So if we have no notification setup on expired streams we will never know about this critical condition.

I hope my description is understandable.

ciao robertj

ps: Is there any particular reason why this hasnt been implemented with timers?


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robkuz Sep 5, 2013

;-)
Is the order of complexity, performance, correctness the development philosophy you apply when developing in Riemann?

If so then of course my idea will make the system more complex and its certainly not pure in regards to FP.
If your arguments are more geared towards the aspect of "performance" would you mind to explain where you see problems? This will be certainly helpful when I try to develop a more safer method.

As for the aspect of "correctness" I would at least suggest that this very important aspect of the implementation is documented - I was just bitten by it ;-)

robkuz commented Sep 5, 2013

;-)
Is the order of complexity, performance, correctness the development philosophy you apply when developing in Riemann?

If so then of course my idea will make the system more complex and its certainly not pure in regards to FP.
If your arguments are more geared towards the aspect of "performance" would you mind to explain where you see problems? This will be certainly helpful when I try to develop a more safer method.

As for the aspect of "correctness" I would at least suggest that this very important aspect of the implementation is documented - I was just bitten by it ;-)

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aphyr Sep 5, 2013

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Different parts of Riemann treat time differently. It turns out that writing concurrent data structures for real-time analytics over possibly unordered streams of events is a nontrivial problem. I'm still not sure what correctness is for these types of streams, nor am I confident in my ability to write their implementations correctly. That, and frankly, there are only so many hours in my life that I can pour into the software. Stuff's not perfect yet. Sorry.

robertj notifications@github.com wrote:

;-)
Is the order of complexity, performance, correctness the development philosophy you apply when developing in Riemann?

If so then of course my idea will make the system more complex and its certainly not pure in regards to FP.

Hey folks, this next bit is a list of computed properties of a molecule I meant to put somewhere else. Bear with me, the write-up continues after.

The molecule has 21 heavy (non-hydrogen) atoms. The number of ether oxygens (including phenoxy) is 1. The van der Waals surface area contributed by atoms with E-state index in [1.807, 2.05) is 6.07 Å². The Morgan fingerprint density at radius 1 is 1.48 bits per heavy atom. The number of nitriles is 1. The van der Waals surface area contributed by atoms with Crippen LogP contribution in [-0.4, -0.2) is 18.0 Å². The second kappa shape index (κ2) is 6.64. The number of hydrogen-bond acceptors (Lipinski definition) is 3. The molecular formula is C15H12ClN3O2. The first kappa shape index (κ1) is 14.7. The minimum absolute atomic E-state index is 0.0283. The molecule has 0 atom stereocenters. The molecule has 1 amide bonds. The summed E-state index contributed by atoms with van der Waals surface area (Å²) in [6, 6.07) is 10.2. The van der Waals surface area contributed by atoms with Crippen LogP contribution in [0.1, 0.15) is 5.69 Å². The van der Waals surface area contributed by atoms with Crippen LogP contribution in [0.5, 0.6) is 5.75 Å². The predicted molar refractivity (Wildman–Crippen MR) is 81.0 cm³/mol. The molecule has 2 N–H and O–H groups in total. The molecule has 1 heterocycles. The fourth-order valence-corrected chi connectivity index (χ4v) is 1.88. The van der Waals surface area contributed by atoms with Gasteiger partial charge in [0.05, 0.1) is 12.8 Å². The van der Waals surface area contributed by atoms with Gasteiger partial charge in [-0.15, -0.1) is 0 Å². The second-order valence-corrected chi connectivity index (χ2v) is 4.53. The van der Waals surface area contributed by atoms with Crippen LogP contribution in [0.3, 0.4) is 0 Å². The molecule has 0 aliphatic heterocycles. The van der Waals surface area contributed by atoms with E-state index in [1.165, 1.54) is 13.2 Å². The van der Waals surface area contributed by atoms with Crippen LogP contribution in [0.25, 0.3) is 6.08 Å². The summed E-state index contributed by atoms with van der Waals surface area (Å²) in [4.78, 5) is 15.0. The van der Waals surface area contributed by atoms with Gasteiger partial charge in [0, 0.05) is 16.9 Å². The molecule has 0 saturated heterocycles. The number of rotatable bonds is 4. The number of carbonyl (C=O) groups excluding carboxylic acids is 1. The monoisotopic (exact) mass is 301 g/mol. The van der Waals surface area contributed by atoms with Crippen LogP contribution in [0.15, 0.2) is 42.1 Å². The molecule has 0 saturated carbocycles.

If your arguments are more geared towards the aspect of "performance" would you mind to explain where you see problems? This will be certainly helpful when I try to develop a more safer method.

As for the aspect of "correctness" I would at least suggest that this very important aspect of the implementation is documented - I was just bitten by it ;-)


Reply to this email directly or view it on GitHub.

Collaborator

aphyr commented Sep 5, 2013

Different parts of Riemann treat time differently. It turns out that writing concurrent data structures for real-time analytics over possibly unordered streams of events is a nontrivial problem. I'm still not sure what correctness is for these types of streams, nor am I confident in my ability to write their implementations correctly. That, and frankly, there are only so many hours in my life that I can pour into the software. Stuff's not perfect yet. Sorry.

robertj notifications@github.com wrote:

;-)
Is the order of complexity, performance, correctness the development philosophy you apply when developing in Riemann?

If so then of course my idea will make the system more complex and its certainly not pure in regards to FP.
If your arguments are more geared towards the aspect of "performance" would you mind to explain where you see problems? This will be certainly helpful when I try to develop a more safer method.

As for the aspect of "correctness" I would at least suggest that this very important aspect of the implementation is documented - I was just bitten by it ;-)


Reply to this email directly or view it on GitHub.

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aphyr Jan 14, 2014

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Closing this since this behavior is a part of the windowing stream spec, but open to writing alternate implementations as well.

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aphyr commented Jan 14, 2014

Closing this since this behavior is a part of the windowing stream spec, but open to writing alternate implementations as well.